I am trying to build an Aircraft, The weight of the Airplane will be around 40 Kg with engine and 8 liters of fuel and with me the total weight will be around 90 to 100 kg and I want to use a motorcycle engine in the aircraft, the aircraft will be one seater and I have a question that which type of engine is best to use, enter image description here Displacement 123 cc Engine Type 4 Stroke, Air-Cooled, SOHC Max Power 10.7 bhp @ 7500 rpm Max Torque 10.40 Nm @ 6500 rpm

enter image description here The engine produces a maximum peak output power of 11.00 HP (8.0 kW) @ 9000 RPM and a maximum torque of 9.80 Nm (1.0 kgf-m or 7.2 ft. lbs) @ 7000 RPM

So should I use 1070 or 1065 size wood propeller and if this size is not suitable so please recommend me the best size,

If this plane successfully flies so what would be speed of it and will it give me same mileage as the engine gives in Motorcycle? And for how long I can fly nonstop with these engines,

Mine Airplane design would be like this

enter image description here

Please explain me as simple as possible, and Sorry for Bad English. thanks

  • 3
    $\begingroup$ The common Cessna 172 has a weight of over 1 ton and 160 horsepower. 160/1111=around 0.15 Your aircraft: 11/100=0.11 $\endgroup$ May 9, 2020 at 10:11
  • 1
    $\begingroup$ Don't get me wrong though, the Cessna 172 carries 3 people at around 10,000 feet;you only want yourself to fly, possibly lower, where the air is thicker and planes fly easier. $\endgroup$ May 9, 2020 at 10:14
  • $\begingroup$ So, will my plane fly easily? $\endgroup$ May 9, 2020 at 10:40
  • $\begingroup$ no, it will be marginal. High span will help but you will need struts or you exceed your weight goal. $\endgroup$ May 9, 2020 at 11:05
  • 3
    $\begingroup$ When these things are on a motorcycle, the top speed is around 50-60mph. Even two of these together doesn't leave you much margin. Motorcycle engines are not a good fit because the integrated gearbox is useless and they are not built for long time full throttle operations. Get those industrial engines for generators. $\endgroup$ May 9, 2020 at 18:32

3 Answers 3


You will need a fixed landing gear and a braced wing to keep your mass at your target of 40 kg. Expect a maximum L/D of not more than 10, maybe even 8.

You say that the flight mass will be 100 kg. The weight will be 980 N. 1/10 of that is 98 N. To arrive at a power from that will need a few more heroic assumptions. Your wing loading is probably 12 to 15 kg/m² and your lift coefficient around 1.0. This equates to a flight speed of 15.5 m/s (= 56 km/h). I assume a propeller efficiency of 70%, so your power for straight flight will be 2.2 kW.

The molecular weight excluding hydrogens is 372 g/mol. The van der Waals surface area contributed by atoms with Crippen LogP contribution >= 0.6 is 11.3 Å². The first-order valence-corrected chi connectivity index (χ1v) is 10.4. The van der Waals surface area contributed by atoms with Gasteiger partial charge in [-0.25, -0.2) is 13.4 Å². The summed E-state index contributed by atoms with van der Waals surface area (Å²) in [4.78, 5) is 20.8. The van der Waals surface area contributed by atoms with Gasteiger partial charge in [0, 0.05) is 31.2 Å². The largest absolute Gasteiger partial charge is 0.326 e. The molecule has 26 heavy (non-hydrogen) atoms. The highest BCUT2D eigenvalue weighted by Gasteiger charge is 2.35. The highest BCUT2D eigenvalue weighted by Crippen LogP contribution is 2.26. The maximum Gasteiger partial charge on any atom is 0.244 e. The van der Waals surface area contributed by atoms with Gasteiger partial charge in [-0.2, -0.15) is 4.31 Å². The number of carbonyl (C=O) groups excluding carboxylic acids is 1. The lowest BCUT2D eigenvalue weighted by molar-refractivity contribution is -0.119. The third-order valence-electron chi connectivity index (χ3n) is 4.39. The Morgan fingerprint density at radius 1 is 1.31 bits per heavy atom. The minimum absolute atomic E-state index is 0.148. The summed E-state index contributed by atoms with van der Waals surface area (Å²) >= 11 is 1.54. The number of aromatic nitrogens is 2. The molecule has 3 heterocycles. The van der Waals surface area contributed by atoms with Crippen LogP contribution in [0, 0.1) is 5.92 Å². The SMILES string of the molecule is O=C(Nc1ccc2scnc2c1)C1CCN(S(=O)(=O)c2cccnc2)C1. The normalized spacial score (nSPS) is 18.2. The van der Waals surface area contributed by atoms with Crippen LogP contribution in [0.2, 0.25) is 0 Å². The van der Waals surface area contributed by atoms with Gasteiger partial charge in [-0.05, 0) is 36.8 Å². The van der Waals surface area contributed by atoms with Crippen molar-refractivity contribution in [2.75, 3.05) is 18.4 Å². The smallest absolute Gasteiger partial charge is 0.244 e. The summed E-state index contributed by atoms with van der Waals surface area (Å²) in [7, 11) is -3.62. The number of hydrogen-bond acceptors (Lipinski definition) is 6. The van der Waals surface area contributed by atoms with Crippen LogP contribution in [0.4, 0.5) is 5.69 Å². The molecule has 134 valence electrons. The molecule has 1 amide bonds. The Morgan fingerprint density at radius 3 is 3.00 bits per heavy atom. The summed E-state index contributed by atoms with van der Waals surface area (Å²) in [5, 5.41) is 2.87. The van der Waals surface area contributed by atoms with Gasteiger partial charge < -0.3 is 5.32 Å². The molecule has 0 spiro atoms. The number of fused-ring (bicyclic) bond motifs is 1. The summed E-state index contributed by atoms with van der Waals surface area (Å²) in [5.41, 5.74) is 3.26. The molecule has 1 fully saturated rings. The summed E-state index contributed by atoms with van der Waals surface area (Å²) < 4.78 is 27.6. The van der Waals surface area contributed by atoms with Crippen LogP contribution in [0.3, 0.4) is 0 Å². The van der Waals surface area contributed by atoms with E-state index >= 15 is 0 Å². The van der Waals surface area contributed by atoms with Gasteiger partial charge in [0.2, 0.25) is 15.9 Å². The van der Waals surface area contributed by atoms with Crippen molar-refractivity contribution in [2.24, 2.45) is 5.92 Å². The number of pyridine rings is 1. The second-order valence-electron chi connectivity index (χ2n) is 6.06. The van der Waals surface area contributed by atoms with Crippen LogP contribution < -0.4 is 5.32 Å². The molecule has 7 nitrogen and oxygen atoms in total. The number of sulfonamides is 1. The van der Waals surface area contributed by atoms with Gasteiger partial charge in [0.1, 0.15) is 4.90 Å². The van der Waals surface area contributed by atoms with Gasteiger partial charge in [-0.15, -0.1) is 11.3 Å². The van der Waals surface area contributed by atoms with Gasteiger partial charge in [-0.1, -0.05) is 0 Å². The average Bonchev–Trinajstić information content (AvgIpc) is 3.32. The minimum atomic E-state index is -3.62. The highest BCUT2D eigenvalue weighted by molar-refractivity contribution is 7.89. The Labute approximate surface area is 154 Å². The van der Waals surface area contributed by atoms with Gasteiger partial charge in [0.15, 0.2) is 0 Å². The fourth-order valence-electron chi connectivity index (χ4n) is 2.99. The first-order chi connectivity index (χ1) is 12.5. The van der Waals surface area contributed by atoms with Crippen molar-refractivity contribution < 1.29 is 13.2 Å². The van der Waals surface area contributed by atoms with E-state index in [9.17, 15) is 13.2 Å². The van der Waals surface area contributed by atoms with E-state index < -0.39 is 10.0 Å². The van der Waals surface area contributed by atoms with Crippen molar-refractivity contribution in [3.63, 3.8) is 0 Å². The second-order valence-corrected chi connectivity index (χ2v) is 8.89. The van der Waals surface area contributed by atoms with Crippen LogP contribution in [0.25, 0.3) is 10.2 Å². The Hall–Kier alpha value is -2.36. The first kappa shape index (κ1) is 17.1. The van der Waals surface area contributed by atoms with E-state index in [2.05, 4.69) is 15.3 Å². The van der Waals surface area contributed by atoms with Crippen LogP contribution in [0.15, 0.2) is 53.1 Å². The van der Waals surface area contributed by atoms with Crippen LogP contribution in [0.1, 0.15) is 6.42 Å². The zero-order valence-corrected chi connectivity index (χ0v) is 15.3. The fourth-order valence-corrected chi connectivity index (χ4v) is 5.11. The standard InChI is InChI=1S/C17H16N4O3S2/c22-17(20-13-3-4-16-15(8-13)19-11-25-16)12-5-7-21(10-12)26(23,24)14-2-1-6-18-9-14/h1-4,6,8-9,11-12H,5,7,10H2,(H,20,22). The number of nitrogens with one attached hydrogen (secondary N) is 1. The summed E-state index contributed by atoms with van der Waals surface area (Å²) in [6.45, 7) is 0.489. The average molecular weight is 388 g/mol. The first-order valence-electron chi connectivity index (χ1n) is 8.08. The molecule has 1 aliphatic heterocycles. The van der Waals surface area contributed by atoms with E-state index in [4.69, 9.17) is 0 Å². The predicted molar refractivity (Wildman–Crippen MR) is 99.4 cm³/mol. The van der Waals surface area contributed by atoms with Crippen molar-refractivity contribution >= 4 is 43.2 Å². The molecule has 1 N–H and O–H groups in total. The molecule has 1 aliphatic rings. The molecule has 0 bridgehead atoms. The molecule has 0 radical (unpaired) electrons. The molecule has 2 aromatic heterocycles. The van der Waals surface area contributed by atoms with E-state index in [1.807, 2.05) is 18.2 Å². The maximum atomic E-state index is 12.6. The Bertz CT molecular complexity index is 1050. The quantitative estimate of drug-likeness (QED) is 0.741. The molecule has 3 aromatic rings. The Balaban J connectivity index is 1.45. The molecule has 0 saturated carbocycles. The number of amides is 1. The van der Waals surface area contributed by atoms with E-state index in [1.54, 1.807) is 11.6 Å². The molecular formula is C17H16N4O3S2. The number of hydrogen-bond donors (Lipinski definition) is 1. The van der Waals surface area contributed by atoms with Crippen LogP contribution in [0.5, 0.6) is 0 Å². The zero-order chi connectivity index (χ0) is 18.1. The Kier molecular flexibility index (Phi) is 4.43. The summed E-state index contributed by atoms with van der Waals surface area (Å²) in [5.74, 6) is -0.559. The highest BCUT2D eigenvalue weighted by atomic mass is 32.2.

For decent take-off performance, add 1.5 m/s climb capability at an air density of 1.1 kg/m³. The extra power to climb with those 1.5 m/s at 15.5 m/s and 70% efficiency is another 2.2 kW.

The sum is 4.4 kW which is 5.9 HP. Running the engine at this power level means 54% of maximum power. Make sure you have a gearbox which reduces prop RPM to not more than 2000 in order to make those 70% realistic. The wing will need to have about 8 m² area and the tail another 1.6 m². Will that all fit within your 40 kg?

I expect that 80 kg is a more realistic empty mass. Now the wing will measure 11 m² and the power demand climbs to 3 kW for level flight and an extra 3 kW for climb. Total power will be 8 HP or 75% of maximum power. Ask yourself how long the engine does this and how big your radiator needs to be in order to avoid overheating.

  • $\begingroup$ The extra power to climb, with a mass having a weight of 980 N, at a vertical speed of 1.5 m/s with an efficiency of 70%, is 980 · 1.5/0.7 = 2100 watt, not 4.4 kW... $\endgroup$
    – xxavier
    May 9, 2020 at 19:48
  • $\begingroup$ No, I didn't. It's plain physics... You are in level flight and wish to increase your altitude. The energy you need for that increment is the difference between the gravitational potential energy of those two flight levels, and the power needed is energy/time... $\endgroup$
    – xxavier
    May 9, 2020 at 19:52
  • $\begingroup$ @xxavier: I used the total power, not the increment for climbing. Sorry! $\endgroup$ May 9, 2020 at 20:11

This has been done, but here are some things you'll need to consider.

Air-cooled motorcycle engines are designed to produce short bursts of peak power, and to be as light as possible. Lightness is an advantage for any airplane engine, but having an engine designed for brief bursts of high power is not. An aircraft engine has to operate for long periods at high power settings without overheating; if you try this with a motorcycle engine it is likely that you'll burn the exhaust valve, warp the cylinder head and score the cylinder walls- in other words, wreck the engine.